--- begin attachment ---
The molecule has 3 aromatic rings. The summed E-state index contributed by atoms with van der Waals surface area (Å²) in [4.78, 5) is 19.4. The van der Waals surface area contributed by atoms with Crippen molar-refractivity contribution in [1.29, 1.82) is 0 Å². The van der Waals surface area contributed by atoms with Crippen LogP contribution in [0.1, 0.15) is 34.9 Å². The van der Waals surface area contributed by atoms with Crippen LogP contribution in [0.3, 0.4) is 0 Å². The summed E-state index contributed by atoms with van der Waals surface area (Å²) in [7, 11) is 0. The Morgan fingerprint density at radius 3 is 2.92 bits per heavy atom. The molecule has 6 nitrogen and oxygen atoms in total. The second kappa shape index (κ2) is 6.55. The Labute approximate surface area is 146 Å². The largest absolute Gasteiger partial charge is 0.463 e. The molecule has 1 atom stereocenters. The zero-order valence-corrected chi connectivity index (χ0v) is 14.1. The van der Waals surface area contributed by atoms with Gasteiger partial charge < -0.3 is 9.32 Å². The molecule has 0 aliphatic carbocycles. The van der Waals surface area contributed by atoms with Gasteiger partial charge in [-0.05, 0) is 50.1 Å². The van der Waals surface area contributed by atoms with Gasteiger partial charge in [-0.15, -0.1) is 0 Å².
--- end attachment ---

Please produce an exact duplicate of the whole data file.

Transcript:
The molecule has 3 aromatic rings. The summed E-state index contributed by atoms with van der Waals surface area (Å²) in [4.78, 5) is 19.4. The van der Waals surface area contributed by atoms with Crippen molar-refractivity contribution in [1.29, 1.82) is 0 Å². The van der Waals surface area contributed by atoms with Crippen LogP contribution in [0.1, 0.15) is 34.9 Å². The van der Waals surface area contributed by atoms with Crippen LogP contribution in [0.3, 0.4) is 0 Å². The summed E-state index contributed by atoms with van der Waals surface area (Å²) in [7, 11) is 0. The Morgan fingerprint density at radius 3 is 2.92 bits per heavy atom. The molecule has 6 nitrogen and oxygen atoms in total. The second kappa shape index (κ2) is 6.55. The Labute approximate surface area is 146 Å². The largest absolute Gasteiger partial charge is 0.463 e. The molecule has 1 atom stereocenters. The zero-order valence-corrected chi connectivity index (χ0v) is 14.1. The van der Waals surface area contributed by atoms with Gasteiger partial charge < -0.3 is 9.32 Å². The molecule has 0 aliphatic carbocycles. The van der Waals surface area contributed by atoms with Gasteiger partial charge in [-0.05, 0) is 50.1 Å². The van der Waals surface area contributed by atoms with Gasteiger partial charge in [-0.15, -0.1) is 0 Å².